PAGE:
Originally Posted by Member88
I'm hoping that kernel engineers can help me with a puzzling issue I am encountering.
Doesn't sound like there is any kernel aspect to the problem.
shows a function twice in the call stack.
Lots of possibilities, such as:
Debugger misunderstands the call stack because the debugger isn't perfect.
Debugger misunderstands the call stack because something corrupted the stack.
The code executed something like the recursion you see as a result of some corrupted memory.
In all cases, there is likely some corrupted memory involved (in the actual failure and probably in the strange stack display).
Is it possible for the call stack of a thread to get corrupted somehow by other threads?
Yes, but typically it is more likely to be corrupted by the same thread (the one actually using that stack).
You may have other reasons (such as the pattern of non reproducibility of the failure) for deciding the bug is more likely cross thread.
If you know assembly language, you generally can look at the asm instructions around the point of failure and those at the start of the function, look at the register values at the point of failure and look at the stack yourself and from all that make a good estimate about what eaxactly was corrupted. Then you usually need to debug again from the start to try to catch the memory corruption in the act.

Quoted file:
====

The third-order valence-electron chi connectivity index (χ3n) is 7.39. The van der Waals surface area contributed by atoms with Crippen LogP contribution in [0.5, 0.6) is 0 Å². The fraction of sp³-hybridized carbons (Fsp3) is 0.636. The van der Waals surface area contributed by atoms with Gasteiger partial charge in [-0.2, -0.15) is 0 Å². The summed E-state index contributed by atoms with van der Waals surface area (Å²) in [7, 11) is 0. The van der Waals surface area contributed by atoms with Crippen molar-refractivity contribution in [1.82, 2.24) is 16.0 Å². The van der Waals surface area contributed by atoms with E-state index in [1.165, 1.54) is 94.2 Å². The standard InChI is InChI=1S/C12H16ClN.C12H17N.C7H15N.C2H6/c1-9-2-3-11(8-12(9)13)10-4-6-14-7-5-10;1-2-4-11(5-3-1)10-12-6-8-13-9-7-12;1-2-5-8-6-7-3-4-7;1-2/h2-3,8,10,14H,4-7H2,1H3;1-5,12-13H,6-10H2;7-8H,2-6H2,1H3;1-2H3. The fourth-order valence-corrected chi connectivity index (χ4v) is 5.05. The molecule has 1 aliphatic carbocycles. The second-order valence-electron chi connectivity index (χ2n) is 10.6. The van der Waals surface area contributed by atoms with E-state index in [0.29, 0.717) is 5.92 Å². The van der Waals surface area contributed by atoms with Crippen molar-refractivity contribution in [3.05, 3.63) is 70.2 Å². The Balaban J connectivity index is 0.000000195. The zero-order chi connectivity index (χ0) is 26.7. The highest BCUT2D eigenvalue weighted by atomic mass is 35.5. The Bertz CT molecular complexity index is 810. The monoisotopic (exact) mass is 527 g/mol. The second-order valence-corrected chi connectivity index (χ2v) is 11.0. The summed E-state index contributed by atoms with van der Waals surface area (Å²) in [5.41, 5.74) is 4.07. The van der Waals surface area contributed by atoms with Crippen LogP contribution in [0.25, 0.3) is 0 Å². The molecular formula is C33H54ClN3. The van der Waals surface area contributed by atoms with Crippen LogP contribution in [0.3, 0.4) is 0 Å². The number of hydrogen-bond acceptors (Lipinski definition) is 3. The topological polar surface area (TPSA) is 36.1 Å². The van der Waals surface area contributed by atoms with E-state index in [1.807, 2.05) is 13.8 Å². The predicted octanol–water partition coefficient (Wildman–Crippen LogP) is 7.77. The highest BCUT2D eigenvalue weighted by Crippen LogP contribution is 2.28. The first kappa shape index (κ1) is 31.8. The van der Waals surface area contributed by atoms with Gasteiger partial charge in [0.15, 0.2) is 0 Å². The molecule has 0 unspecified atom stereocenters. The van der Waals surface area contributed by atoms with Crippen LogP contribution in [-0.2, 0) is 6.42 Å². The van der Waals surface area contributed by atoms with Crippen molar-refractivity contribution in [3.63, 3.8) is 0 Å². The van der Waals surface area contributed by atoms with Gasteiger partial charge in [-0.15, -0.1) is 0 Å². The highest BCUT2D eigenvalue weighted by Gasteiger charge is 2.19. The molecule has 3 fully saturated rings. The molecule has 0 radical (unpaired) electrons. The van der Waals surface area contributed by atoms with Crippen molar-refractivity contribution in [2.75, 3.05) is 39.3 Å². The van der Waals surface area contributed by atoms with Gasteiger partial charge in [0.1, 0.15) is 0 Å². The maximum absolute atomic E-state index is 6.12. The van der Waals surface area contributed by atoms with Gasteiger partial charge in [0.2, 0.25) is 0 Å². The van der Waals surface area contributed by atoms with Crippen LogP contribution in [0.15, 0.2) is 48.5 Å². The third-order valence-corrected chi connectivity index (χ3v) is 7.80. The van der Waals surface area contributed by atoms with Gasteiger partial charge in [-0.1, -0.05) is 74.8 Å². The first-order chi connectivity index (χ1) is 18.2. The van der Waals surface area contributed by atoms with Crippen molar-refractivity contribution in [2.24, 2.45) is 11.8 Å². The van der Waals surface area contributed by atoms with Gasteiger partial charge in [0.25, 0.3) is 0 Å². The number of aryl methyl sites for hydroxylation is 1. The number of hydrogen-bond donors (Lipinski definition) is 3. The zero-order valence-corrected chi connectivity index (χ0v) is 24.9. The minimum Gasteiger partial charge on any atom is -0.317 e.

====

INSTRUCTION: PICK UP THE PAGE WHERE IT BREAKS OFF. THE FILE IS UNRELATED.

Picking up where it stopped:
I don't really know how you chase such bugs if you don't know assembler.
In theory the run time tools for catching writes beyond the end of arrays and similar bugs, should catch a fair fraction of the original bugs leading to such memory clobbers. In practice, my co workers who use such tools to find such bugs usually fail to find them and need me to apply assembler expertise and debugging experience to a more manual approach to solving failures like this.
An example of a cross thread bug fitting this symptom would be passing a pointer to a local object from a function creating a new thread to that thread, then exiting the function so the object no longer has valid memory. If the target thread writes to the object, the original thread might crash with a messed up stack.
That is just one example, since you seem to not understand the sort of thing that might corrupt a stack. There are many possibilities and the above overly specific example is not given as a likely theory.